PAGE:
Being a key area for the Dutch banks, IT is closely aligned to their business needs.

In terms of technology maturity, the Dutch banks carried out large projects of replacing legacy banking IT systems with modern technologies. According to Dutch banks representatives, when introducing new technologies, banks "are not risk-averse, but they strongly prefer to take a calculated risk". To support this statement, we can argue that the Dutch bank Rabobank was: one of the first European banks to implement a service-oriented mobile banking service (Rip Op den Brouw, n.d.).

In terms of IT governance organization, the Dutch banks prefer the use of global shared services and regional processing hubs. The IT management is generally formed by a board of decision makers, with respect to geographic fair representation, that collaborate in the process of decision making.

As an illustration of this idea, table 1 contains the main IT governance structures that were identified in the cases of ING and of Rabobank.

Having a network of subsidiaries spread across multiple continents, Dutch banks often set a certain level of decentralization. Generally, commodity IT, such as networks and data-centers are shared at a continent-level hub and associated decisions are taken at a Group level. Operational IT issues, such as enterprise applications and hardware, are decided at a regional hub level. Differentiating IT assets, such as business applications, have a decentralized decision process, at a business unit level.

In the Romanian banking system, according to a survey carried out by the National Bank of Romania in 2003, the most important sources of competitive advantage for Romanian banks in mid-term perspective were: the qualified personnel and the banks' management. The technology was considered in 2003 as "important" by 67% of respondents and as "of little importance" by 29% of respondents. Regarding the next 5 years, these percentages change significantly, so that the IT is perceived as "important" to the bank's competitive advantage by 87% of total respondents, as shown in figure 3.

[FIGURE 3 OMITTED]

The Romanian banks' management ("De vorba cu Calin Rangu, vicepresedintele CIO Council", 2007) consider that IT infrastructure is important as a support of business operations, but admit that of more importance are IT projects' management, the approach to the organizational change, the way IT services are delivered to end-users and the personnel's training.

Furthermore, representatives of Romanian banks consider that IT should become a partner of the business divisions. ICT's role is important to the bank as it "enables operations, creates value to the bank, provides the innovation that assures the bank's competitive position on the market and makes more difficult the imitation of bank's operations by other competitors"( "De vorba cu Calin Rangu, vicepresedintele CIO Council", 2007).

Generally, it is a shared opinion among Romanian banks' managers the fact that "IT is the foundation of all banking processes and plays a direct role in the value creation inside the organization" ("BCR Rapoarte Financiare -Raportul financiar 2003", 2004). As a conclusion, ICT is perceived more as a support to strategic operations rather than a strategic division itself, in the Romanian banks.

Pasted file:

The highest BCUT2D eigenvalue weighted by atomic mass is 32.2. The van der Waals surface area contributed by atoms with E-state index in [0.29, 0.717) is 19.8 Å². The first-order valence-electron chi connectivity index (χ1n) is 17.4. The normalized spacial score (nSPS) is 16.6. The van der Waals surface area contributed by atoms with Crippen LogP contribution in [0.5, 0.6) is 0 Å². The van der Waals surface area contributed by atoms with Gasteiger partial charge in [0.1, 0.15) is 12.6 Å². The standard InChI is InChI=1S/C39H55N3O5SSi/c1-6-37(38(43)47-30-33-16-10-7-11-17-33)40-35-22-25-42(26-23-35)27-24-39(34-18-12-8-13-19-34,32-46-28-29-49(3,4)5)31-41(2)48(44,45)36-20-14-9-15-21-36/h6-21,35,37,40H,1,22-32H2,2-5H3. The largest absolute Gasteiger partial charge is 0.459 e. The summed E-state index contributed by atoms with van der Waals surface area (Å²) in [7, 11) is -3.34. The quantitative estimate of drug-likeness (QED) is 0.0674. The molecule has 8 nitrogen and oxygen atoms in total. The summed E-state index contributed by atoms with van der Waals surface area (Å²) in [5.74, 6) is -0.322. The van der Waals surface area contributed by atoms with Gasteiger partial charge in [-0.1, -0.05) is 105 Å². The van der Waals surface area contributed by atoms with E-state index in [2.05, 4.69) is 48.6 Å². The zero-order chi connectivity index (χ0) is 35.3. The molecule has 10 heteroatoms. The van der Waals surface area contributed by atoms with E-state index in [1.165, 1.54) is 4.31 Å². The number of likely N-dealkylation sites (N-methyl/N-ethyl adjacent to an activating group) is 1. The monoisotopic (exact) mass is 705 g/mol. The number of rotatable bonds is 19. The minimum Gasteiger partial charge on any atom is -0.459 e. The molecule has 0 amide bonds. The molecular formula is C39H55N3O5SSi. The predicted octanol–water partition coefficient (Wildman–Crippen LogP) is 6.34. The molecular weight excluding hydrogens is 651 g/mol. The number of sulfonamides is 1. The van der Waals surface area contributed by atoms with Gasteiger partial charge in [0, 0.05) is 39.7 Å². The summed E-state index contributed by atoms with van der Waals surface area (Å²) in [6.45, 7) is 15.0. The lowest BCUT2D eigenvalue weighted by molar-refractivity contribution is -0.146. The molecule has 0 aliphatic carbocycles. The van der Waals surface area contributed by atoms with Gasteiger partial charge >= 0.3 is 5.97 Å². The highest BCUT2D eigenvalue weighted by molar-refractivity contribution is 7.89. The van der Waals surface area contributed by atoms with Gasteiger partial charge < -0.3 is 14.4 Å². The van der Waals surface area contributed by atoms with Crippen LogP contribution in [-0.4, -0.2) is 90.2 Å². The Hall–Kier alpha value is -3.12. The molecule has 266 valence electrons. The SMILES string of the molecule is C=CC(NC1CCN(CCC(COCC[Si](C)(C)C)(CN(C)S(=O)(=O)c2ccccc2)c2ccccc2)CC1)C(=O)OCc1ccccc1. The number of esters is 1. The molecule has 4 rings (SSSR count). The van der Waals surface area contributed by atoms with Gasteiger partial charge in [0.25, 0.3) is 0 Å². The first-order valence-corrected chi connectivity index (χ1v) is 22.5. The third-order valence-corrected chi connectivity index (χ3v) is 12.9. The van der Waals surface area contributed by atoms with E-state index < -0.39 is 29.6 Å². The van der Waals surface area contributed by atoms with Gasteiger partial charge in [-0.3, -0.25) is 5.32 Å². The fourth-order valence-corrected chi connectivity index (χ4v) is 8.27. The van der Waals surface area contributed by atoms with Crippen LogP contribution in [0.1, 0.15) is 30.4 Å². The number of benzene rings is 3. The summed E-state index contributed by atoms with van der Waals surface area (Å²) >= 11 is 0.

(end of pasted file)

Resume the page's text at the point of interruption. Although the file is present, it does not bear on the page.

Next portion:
Approach to IT Outsourcing

Dutch banks' and Romanian banks' attitude towards outsourcing was different, as resulted from the text-mining analysis over the documents.

While both banking systems considered IT outsourcing as a strategic decision impacting their full operations, different aspects came into consideration when analyzing the opportunity of IT outsourcing. According to the press releases about Romanian banks, their management considered of prime importance the need to focus on core banking economic activities. Faced with a rapid change in technologies and associated skills requirements, Romanian banks' management perceived IT outsourcing as a way of fast access to cutting-edge IT assets.

Specialization is the key-word in Romanian banks' press releases on IT outsourcing: "to do what we know to do best"(Rangu, 2010), "the economic crisis brought the necessity to do something very well in order to resist. If a bank does banking, then the IT services should be provided by companies specialized in that" (Rangu, 2010).

There is little evidence in press releases of Romanian banks' fearing a loss in the competitive advantage due to outsourcing. On the contrary, the IT manager of an important bank claimed that "innovation itself is not a driver for growth. In fact, innovation never determined the differentiation, it just helped it" (Rangu, 2010). Still, the Romanian banks' management admits that outsourcing IT problems/ malfunctions will only lead to more problems (Rangu, 2009), therefore a mid-term strategy should be used.

The Dutch banking system was concerned with other aspects when analyzing the opportunity of IT outsourcing. Here we can observe an evolution in the terms employed in speeches over IT outsourcing. In the year 2004, prior to the big-bang in IT outsourcing in the Dutch banking system, fears referred mainly to the loss in competitive advantage due to the outsourcing decision. They claim that a cost-based analysis is not sufficient for the IT outsourcing decision: "Cost reduction is not a viable long-term strategy. Constantly focusing on cost reduction will eventually affect the quality of the products and services as well as the innovative strength of the institution, which would endanger its competitive position and continuity. Too much focus on cost reduction will lead to poorly motivated employees and a decreasing capability to benefit from new market opportunities when the economic climate improves." (Groeneveld & Wagemarkers, 2004).